Thailand's National Counter Corruption Commission Agrees to Probe Judges in Prime Minister Thaksin's Corruption Case
by Phairath Khampha
27 April 2002
The decision to investigate the four judges who were connected in the Thai prime minister's corruption cased raised the spectre of new legal trouble for Thaksin Shinawatra. The National Counter Corruption Commission (NCCC) on April 11, 2002 said it had decided to investigate four Constitution Court judges in connection with their rulings on the asset-concealment case against Prime Minister Thaksin Shinawatra. The NCCC's move, which could renew political trouble for Thaksin, followed a formal request from Senate Speaker Manoonkrit Roopkachorn, who acted on a petition signed by some 60,000 people. The findings of the new investigation could start a new impeachment process, particularly as the probe by the National Counter Corruption Commission concluded the four Constitutional Court judges had breached the constitution when acquitting Prime Minister Thaksin Shinawatra of concealing assets while serving under a previous administration. Efforts to investigate four Constitution Court judges involved the 2001 controversial acquittal of the prime minister on the asset-concealment charges were challenged by the Parliament president, triggering major legal questions and a constitutional paradox. However, the Constitution Court did eventually rule that the National Counter Corruption Commission could investigate its four judges involved in the controversial acquittal of the prime minister.
The commission's decision to conduct an investigation was announced by NCCC chairman Opas Arunin.
Results of the investigation could kickstart an impeachment process by the Senate against the four judges, who ruled that the Constitution Court was not in a position to issue a verdict on the asset case. The four judges' rulings were controversially counted as four acquittal votes along with those of four other judges. The latter four found that "there was not enough evidence to prove that Thaksin had concealed parts of his assets while reporting his wealth to the NCCC in 1997 and later". Most Thais who examined the evidence presented to the Constitution Court agreed that Thaksin was guilty of corruption.With seven judges finding Thaksin guilty, the prime minister scraped through with the eight "acquittal" votes. Some legal experts said it should have been a guilty verdict.
The four judges in question - Kramol Thongdharmachart, Phan Chanpan, Sak Techacharn and Jumpol na Songkhla - were targeted for criticism because their argument on the court's power to try Thaksin seemed to contradict precedents set by the court itself. The signature campaign was spearheaded by former Democrat secretary-general Sanan Kachornprasart, who had been indicted by the NCCC for filing a false asset report and found guilty by the Constitution Court. He could only wonder why his transgression was found to be wrong when Thaksin's was the same and only of a much larger magnitude.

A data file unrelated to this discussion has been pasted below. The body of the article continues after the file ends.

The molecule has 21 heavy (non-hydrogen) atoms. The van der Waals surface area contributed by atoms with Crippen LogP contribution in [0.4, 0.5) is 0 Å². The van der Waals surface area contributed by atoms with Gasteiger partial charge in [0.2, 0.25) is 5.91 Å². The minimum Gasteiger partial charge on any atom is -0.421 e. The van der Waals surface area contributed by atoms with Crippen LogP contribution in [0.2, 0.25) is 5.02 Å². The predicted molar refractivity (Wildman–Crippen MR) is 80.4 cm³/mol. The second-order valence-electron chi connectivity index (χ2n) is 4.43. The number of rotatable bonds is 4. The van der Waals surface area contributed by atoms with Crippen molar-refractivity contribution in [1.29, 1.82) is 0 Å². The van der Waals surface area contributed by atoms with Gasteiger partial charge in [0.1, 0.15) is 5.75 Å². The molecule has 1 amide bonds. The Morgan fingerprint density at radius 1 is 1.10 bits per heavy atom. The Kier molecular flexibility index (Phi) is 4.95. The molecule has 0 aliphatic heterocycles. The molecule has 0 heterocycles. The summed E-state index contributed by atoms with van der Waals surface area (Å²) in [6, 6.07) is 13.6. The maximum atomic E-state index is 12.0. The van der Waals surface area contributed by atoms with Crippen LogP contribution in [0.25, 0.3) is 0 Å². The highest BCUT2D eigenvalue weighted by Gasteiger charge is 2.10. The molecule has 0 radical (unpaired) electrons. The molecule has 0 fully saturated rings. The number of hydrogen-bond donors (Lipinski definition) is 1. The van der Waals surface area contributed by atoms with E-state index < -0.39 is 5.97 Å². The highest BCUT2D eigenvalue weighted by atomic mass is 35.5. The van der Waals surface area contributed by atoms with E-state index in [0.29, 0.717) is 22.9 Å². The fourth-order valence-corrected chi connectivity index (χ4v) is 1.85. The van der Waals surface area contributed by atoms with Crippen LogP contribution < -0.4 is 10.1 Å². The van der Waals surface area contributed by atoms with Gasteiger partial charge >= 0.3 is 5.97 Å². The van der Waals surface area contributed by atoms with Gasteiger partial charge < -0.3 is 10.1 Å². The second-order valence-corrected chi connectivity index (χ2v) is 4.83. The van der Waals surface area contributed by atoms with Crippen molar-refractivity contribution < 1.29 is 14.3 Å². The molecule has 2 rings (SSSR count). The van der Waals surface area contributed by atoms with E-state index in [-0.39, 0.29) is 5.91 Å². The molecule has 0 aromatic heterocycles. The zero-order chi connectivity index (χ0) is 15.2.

Now the NCCC would have to determine if the four judges committed malfeasance. This could be a highly complicated task, requiring interpretation of laws and the Constitution. The complexity could be compounded by the charter's empowerment of the Constitution Court as the final authority on constitutional disputes.
With the NCCC agreeing to launch an impeachment investigation, one of the most contentious points of the asset concealment would be revived. The four judges insisted during the trial that the Thaksin case was not covered by Article 295 of the Constitution, which prescribes punishment for political office holders who submit false asset reports to the NCCC. The judges cited the timings of the wrongdoings as well as of the NCCC's investigation.
Three of the four judges lodged a complaint with the Administrative Court against Manoonkrit and Opas, saying that the request for an NCCC investigation did not follow proper procedure. If the impeachment process were to gather momentum, a big question would emerge: if the four judges were impeached, how would that affect the ruling on the Thaksin case?
Probe finds four judges breached the charter
The probe by the National Counter Corruption Commission concluded four Constitutional Court judges had breached the constitution when acquitting Prime Minister Thaksin Shinawatra of concealing assets while serving under a previous administration. Kramol Thongthammachart, Pan Chantharapan, Chumpol na Songkhla and Sak Techachan controversially decided Mr Thaksin could not be charged under Article 295 of the charter because he had left his cabinet post in the government of Chavalit Yongchaiyudh on November 7, 1997.
The four judges were accused of exercising double standards and being corrupt in the prime minister's trial after they found other political appointees guilty of similar concealments around the same time as Mr Thaksin's offence. The culprits were barred from holding political posts for five years.
One of those suspended from public office was Maj-Gen Sanan Kachornprasart, former secretary-general of the Democrat party, who complained the judges had abused their authority in letting Mr Thaksin off the hook. He subsequently petitioned the counter corruption commission for the removal of the judges through the Senate. The panel said it would take the findings of the inquiry into consideration when looking into the abuse of authority.
If the NCCC decided the petition was justified, the judges would be formally notified of the charges against them, and the Senate would be asked to impeach them. The four would be suspended from their duties pending conclusion of the case.